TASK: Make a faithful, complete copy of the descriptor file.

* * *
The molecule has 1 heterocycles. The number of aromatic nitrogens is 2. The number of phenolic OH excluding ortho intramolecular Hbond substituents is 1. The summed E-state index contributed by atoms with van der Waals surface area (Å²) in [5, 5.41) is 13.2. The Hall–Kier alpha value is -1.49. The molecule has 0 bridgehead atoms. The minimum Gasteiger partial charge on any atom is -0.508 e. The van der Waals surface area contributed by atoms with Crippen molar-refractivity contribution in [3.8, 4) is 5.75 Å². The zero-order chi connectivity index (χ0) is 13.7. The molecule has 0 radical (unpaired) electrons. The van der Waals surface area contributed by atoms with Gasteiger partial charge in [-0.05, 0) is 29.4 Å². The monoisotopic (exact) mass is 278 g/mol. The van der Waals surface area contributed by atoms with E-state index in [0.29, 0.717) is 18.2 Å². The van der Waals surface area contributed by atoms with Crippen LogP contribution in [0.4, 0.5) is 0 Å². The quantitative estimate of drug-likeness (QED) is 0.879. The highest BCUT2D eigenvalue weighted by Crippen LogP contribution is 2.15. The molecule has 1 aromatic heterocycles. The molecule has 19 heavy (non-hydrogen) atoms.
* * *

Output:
The molecule has 1 heterocycles. The number of aromatic nitrogens is 2. The number of phenolic OH excluding ortho intramolecular Hbond substituents is 1. The summed E-state index contributed by atoms with van der Waals surface area (Å²) in [5, 5.41) is 13.2. The Hall–Kier alpha value is -1.49. The molecule has 0 bridgehead atoms. The minimum Gasteiger partial charge on any atom is -0.508 e. The van der Waals surface area contributed by atoms with Crippen molar-refractivity contribution in [3.8, 4) is 5.75 Å². The zero-order chi connectivity index (χ0) is 13.7. The molecule has 0 radical (unpaired) electrons. The van der Waals surface area contributed by atoms with Gasteiger partial charge in [-0.05, 0) is 29.4 Å². The monoisotopic (exact) mass is 278 g/mol. The van der Waals surface area contributed by atoms with E-state index in [0.29, 0.717) is 18.2 Å². The van der Waals surface area contributed by atoms with Crippen LogP contribution in [0.4, 0.5) is 0 Å². The quantitative estimate of drug-likeness (QED) is 0.879. The highest BCUT2D eigenvalue weighted by Crippen LogP contribution is 2.15. The molecule has 1 aromatic heterocycles. The molecule has 19 heavy (non-hydrogen) atoms.